Taliban attack on Afghan government compound kills 15

People stand near the bodies of district officials inside the Khuja Omari district compound after a deadly attack in Ghazni, Afghanistan, Thursday, April 12, 2018. The Taliban claimed responsibility for the blistering attack early Thursday morning on a government compound in Afghanistan's central province of Ghazni that killed at least 15 members of the security forces. (AP Photos/Rahmatullah Nikzad)
A general view of Khuja Omari district compound is seen after a deadly Taliban attack in Ghazni, Afghanistan, Thursday, April 12, 2018. The Taliban claimed responsibility for a blistering attack early Thursday morning on a government compound in Afghanistan's central province of Ghazni that killed at least 15 members of the security forces. (AP Photos/Rahmatullah Nikzad)
Afghan security personnel stand guard near to Khuja Omari district compound after a deadly Taliban attack in Ghazni, Afghanistan, Thursday, April 12, 2018. The Taliban claimed responsibility for a blistering attack early Thursday morning on a government compound in Afghanistan's central province of Ghazni that killed at least 15 members of the security forces. (AP Photos/Rahmatullah Nikzad)

KABUL, Afghanistan — The Taliban stormed a government compound in central Afghanistan early Thursday, triggering an hours-long gunbattle that killed 15, including three top local officials, police and government officials said.

The blistering attack in the Khuja Omari district was the latest insurgent assault in Ghazni province, which is now largely under Taliban control. The Taliban planted mines to prevent government reinforcements from coming to help and quickly took responsibility for the attack, said Mohammad Arif Rahmani, a lawmaker in the Afghan Parliament.

The insurgent group's spokesman, Zabihullah Mujahid, told The Associated Press by telephone that after the attack in Khuja Omari — not far from the provincial capital also called Ghazni — all security posts in the district were under Taliban control. The district center, however, was still in government hands.

The province of Ghazni is located south of Kabul province, the seat of the country's capital, Kabul, and lies along a key route. Travel by road between the capital and southern Kandahar province, a traditional Taliban heartland, is considered dangerous because of large swaths that are now under insurgent control.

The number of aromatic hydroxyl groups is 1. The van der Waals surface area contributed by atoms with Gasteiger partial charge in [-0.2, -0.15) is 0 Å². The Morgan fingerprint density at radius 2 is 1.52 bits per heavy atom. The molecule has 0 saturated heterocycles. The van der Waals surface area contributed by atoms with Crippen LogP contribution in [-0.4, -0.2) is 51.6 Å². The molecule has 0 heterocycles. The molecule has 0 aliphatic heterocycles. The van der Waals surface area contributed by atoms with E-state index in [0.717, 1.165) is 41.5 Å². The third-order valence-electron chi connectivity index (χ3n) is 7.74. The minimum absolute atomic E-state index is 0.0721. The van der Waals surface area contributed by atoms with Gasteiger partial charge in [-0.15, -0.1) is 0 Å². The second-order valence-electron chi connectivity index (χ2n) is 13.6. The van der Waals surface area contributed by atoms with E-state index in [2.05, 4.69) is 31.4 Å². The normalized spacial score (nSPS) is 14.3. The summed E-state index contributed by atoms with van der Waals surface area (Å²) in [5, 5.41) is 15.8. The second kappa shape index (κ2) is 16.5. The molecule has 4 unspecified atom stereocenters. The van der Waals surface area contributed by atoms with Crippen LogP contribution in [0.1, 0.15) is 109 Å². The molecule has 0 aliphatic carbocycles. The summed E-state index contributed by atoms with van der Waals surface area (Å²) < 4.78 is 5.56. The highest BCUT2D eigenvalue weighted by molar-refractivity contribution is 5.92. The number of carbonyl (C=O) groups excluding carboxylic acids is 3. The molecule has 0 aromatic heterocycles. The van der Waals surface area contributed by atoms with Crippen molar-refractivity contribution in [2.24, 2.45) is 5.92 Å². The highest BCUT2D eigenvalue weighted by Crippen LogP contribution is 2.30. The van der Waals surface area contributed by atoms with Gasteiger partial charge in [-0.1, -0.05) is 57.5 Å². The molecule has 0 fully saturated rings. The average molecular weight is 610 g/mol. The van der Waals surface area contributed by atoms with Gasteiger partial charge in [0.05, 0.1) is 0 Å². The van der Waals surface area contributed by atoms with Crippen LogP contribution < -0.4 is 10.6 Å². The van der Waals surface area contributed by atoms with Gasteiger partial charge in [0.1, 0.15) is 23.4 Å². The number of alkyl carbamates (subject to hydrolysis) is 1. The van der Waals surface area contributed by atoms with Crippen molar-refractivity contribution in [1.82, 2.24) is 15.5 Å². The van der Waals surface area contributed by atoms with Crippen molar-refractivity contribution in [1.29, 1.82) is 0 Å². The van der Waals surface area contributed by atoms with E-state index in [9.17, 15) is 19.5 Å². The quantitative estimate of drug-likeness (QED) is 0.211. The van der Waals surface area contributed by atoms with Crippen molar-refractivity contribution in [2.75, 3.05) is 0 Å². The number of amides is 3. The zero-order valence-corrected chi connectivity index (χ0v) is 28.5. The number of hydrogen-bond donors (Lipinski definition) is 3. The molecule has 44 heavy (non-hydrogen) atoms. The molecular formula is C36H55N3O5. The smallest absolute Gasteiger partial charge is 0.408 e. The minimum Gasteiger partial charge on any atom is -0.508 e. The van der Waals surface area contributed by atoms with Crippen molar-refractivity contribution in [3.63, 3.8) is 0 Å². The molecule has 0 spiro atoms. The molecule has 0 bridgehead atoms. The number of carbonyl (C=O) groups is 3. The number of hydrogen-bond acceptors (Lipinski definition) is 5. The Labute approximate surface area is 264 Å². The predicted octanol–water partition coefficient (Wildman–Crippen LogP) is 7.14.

Mujahid gave a higher casualty figure among the Afghan forces, which the Taliban often do, exaggerating their achievements on the battlefield, and a significantly lower death toll among the insurgent attackers.

Rahmani said the district governor, intelligence service director and a deputy police official were among those killed in Thursday's attack. He said the fighting began around 2 a.m. with the Taliban storming the highly secure compound in Khuja Omari district.

President Ashraf Ghani condemned the attack and the killing of Ali Dost Shams, the district governor, and the others in the assault, which he said was carried out by "Afghanistan's enemy" — a reference to the Taliban.

Ramazan Ali Moseni, deputy chief police in Ghazni province, said seven killed were police officers and five were members of the country's intelligence agency known by the acronym NDS were also killed. Moseni also said 45 Taliban were killed and eight members of the Afghan security forces were wounded.

The casualty figures are impossible to independently verify because of the remoteness of the area.

In a separate incident north of Kabul, a sticky bomb destroyed an oil tanker outside the Bagram military base, where U.S. forces are stationed.

Bagram District Gov. Abdul Shukoor Qudusi said the driver was wounded in the explosion late Wednesday night, which set several shops in the area on fire.

There were no injuries at the base, which is heavily fortified. No immediately took responsibility for the bombing.

Also on Thursday, the United Nations' Afghanistan assistance mission urged warring factions in the country to protect civilians, saying the civilian death toll in the first three months of this year was a staggering 763 people.

Most civilians were killed by insurgents, and fewer people were killed by pro-government security forces than previously, said the U.N. quarterly report noting that suicide bombings accounted for most of the fatalities as well as injuries, which numbered 1,495.

"Afghan civilians continue to suffer, caught in the conflict, in ways that are preventable; this must stop now," said Ingrid Hayden, the secretary-general's deputy special representative for Afghanistan.

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